- Plan Your Route Carefully
Don’t let your first hike be a death march. There are plenty of guidebooks, online resources, and apps that make finding that perfect first hike a cinch. Read them carefully. A good reference will tell you the approximate time it will take to hike a trail and its difficulty. If it doesn’t, avoid that trail as your first hike. Read the hike details carefully for any sign that there may be obstacles along the route that could spell trouble — climbing rocks, fording swift flowing streams, etc.
A good place to start is at your local state park where the trails are usually well blazed and there are paths for every level of experience and difficulty, plus there will be people nearby who can help you in case of an emergency.
- Stretch Before You Hike
As we get older, our muscles lose their elasticity, our joints weaken, and we start to lose our range of motion. Hiking puts your body through some strenuous moves that can cause serious injury if you’re not prepared. After hopping out of your car at the trailhead, take some time to do some basic stretches. This will loosen up those tight muscles and joints and allow you to enjoy nature without the pain of a pulled ligament or joint injury.
- Navigating The Trail
Even in a state park, trails can be confusing and you can easily get off the beaten path. Bring your cell phone but remember, signals can be sketchy or non-existent in the woods. Unless you’re planning a hike on a well traveled trail or with experienced hikers, consider bringing along a GPS with fresh batteries (and know how to use it) to keep track of your location.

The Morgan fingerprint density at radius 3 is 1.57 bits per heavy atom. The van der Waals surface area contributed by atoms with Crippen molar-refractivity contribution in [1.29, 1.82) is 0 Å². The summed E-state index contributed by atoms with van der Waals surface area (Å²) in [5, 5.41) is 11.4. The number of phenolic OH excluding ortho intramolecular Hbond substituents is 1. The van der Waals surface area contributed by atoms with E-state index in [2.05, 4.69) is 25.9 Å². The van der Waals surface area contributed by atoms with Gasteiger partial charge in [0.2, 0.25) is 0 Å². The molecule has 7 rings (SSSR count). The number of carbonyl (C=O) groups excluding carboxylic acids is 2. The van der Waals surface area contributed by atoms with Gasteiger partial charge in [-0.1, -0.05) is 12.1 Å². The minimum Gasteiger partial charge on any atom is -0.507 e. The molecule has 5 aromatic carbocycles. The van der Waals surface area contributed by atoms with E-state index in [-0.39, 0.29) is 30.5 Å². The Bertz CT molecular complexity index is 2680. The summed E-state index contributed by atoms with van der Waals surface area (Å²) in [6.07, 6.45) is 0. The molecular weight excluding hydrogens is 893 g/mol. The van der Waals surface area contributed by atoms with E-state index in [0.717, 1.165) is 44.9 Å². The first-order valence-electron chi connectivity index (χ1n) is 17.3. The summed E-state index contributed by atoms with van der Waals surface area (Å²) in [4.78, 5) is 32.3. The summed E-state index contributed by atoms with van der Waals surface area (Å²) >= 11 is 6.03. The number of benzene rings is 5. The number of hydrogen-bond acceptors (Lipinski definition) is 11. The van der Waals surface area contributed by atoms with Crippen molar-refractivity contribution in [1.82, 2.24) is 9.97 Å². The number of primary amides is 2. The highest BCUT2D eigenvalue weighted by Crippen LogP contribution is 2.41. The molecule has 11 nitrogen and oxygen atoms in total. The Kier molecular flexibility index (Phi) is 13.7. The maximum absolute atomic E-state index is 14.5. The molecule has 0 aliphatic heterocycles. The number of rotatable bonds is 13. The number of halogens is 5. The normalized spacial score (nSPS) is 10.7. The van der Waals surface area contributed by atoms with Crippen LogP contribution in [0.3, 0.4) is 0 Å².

Every hiker should learn about orienteering (using a map and compass) to navigate and bring them with you as a backup.
- Consider Using Trekking Poles Or Walking Sticks
Until I turned 50, I never used a trekking pole but as I grew older, my balance became a bit shaky as I forded streams, climbed down steep inclines, and going back up them — especially with a day pack full of gear. Now I never leave home without them. You may think they are a hindrance and will be a nuisance while navigating the trail, but trust me, they provide that extra bit of security as you walk.
- Check the Weather Well In Advance
The one thing that can literally put a damper on a hike is the weather. Trust me, walking even a mile in a cold downpouring rain without rain gear will make you doubt that hiking is the sport for you. Check that weather forecast before heading out and prepare appropriately with the proper gear. If severe weather is in the forecast, reschedule your trip. If you are caught in a thunderstorm, head to lower ground quickly.
- Hike At Your Own Pace
Don’t be afraid or embarrassed to take frequent breaks. I’ll admit it, I used to feel that way. I’d try to keep up with a group of younger hikers only to find myself dragging farther and farther behind. Pace yourself. Every now and then, take off your pack, sit down, grab a snack and some water and enjoy nature.
- Watch The Clock
Once you’re on the trail taking in all that nature has to offer, it’s easy to lose track of time. Keep an eye on the clock and make sure that you have plenty of time to be off the trail before sunset.
- Don’t Hike Alone
Finally, the best advice for any first-time hiker, especially those over 50, is to never hike alone. Your best bet is to find a hiking or environmental group in your area that often leads guided hikes to fascinating areas while showing you the ins and outs of hiking.